100% PURE FLORIDA FICTION|
Edited by Susan Hubbard ’74, G’84
and Robley Wilson ’52
203 pp. University Press of Florida. $49.95
This anthology of contemporary fiction reveals the many sides of the land of palm trees, oranges, and theme parks. All 21 short stories are set in Florida and showcase the state as a place with plenty of character.
EMPOWERMENT OF A RACE:
The Revitalization of Black Institutions
By Jesse J. Lewis and John Hayman G’57
187 pp. Black Belt Publishing. $24.95
This book explains how the gains of the civil rights movement ironically weakened black businesses, education, and church institutions, leaving a void that must be filled for economic and political empowerment to be gained. Lewis and Hayman encourage African Americans nationwide to help build new institutions and strengthen old ones to meet the needs of black citizens.
IN THE NAME OF SALOME
By Julia Alvarez G’75
368 pp. Algonquin Books. $23.95
Alvarez presents the story of retiring Spanish professor Camila Henríquez Ureña, who digs into the past to understand the life of her late mother, a legendary Dominican Republic poet who inspired a Caribbean revolution and died when Camila was 3. As Camila weighs her future, she must decide her destiny as news of the revolution in Cuba mirrors her own internal upheaval.
THE PRESIDENCY OF |
By John Robert Greene G’83
248 pp. University Press of Kansas. $35
Greene provides a comprehensive history of the Bush administration and explores why Bush came up short in his bid for a second term. The book features an insightful personal look at Bush through papers from his presidential library and interviews with Bush and key members of his administration.
A YOGA OF INDIAN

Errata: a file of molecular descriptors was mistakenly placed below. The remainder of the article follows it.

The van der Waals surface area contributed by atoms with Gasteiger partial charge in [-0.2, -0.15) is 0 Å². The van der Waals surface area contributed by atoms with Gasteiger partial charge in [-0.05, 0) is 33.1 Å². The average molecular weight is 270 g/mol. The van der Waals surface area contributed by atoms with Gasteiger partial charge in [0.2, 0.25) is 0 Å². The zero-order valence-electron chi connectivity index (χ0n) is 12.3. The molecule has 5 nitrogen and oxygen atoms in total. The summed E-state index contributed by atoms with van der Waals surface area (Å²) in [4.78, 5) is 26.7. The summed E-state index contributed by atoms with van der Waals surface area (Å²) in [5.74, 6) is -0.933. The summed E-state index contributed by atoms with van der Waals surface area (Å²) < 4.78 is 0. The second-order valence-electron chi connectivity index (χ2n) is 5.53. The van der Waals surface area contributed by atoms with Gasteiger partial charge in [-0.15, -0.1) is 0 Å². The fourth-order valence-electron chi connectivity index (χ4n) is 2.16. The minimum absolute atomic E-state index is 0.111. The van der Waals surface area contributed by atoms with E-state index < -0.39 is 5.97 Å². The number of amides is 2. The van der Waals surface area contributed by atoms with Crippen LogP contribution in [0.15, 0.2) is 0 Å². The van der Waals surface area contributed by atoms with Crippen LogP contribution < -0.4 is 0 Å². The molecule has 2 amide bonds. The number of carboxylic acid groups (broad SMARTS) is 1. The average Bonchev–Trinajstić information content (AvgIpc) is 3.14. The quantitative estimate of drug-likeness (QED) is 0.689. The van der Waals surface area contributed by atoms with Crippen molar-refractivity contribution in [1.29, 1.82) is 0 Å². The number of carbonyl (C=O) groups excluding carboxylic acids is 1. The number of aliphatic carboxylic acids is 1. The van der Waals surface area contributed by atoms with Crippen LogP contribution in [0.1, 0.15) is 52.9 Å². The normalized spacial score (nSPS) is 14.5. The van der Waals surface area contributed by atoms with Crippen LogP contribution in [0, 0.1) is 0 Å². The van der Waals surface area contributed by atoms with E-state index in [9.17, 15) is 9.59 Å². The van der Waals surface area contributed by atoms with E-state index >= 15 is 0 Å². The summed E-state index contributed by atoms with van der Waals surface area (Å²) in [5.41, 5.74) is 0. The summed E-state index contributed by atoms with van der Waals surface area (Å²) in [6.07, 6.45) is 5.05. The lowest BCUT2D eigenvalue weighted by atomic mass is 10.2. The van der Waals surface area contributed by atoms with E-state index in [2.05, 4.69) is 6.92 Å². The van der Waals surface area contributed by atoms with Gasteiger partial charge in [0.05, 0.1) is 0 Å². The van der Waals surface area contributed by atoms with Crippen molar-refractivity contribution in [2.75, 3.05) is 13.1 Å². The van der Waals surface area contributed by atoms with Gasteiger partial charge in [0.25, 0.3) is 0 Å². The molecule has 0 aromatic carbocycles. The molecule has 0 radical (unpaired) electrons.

The Yogini’s Mirror
By Roxanne Kamayani Gupta ’74, G’84
304 pp. Inner Traditions International Ltd. $25
Gupta, who has studied sacred Indian dance and traditional hatha yoga for more than 25 years, brings the two disciplines together in this book featuring 60 illustrated yoga and dance routines. By combining the outer form of Indian dance with the spiritual development of yoga, Gupta shows readers how to develop their own practice.
2007-ELEVEN AND OTHER AMERICAN COMEDIES
By Frank Cammuso ’87 and Hart Seely
208 pp. Random House. $19.95
From the pages of The New Yorker, The New York Times, and Slate stagger Cammuso and Seely, restoring a cheerful sanity to our deranged times. This collection of humor essays targets everything from Martha Stewart to the Clintons to the X-Files, while skewering plenty of others in between.
WHAT’S HECUBA TO HIM?
Fictional Events and Actual Emotions
By E. M. Dadlez ’78, G’82, G’86, G’91
226 pp. Penn State Press. $16.95
Dadlez takes a philosophical look at the way fiction transports readers into a different world, capturing their imagination and evoking their emotions. Dadlez believes the nature of our emotional engagement with fiction demonstrates the possibility of its moral significance in our lives.
By Robert Phillips ’60, G’63
88 pp. The Johns Hopkins Univ. Press. $19.95
Phillips mixes memory and form in his sixth collection of poetry. Whether the poem is long narrative, short verse, haiku, or free verse, Phillips demonstrates his love of language and wordplay in his inimitable voice.
By George Saunders G’88
224 pp. Riverhead Books. $22.95
In his second collection of stories, the SU professor offers another grim, yet often hilarious, look at a future permanently twisted by capitalist excesses. A cast of characters, including a dead aunt, populates a mix of stories that feature such quirky settings as a human zoo and an aviation-theme restaurant.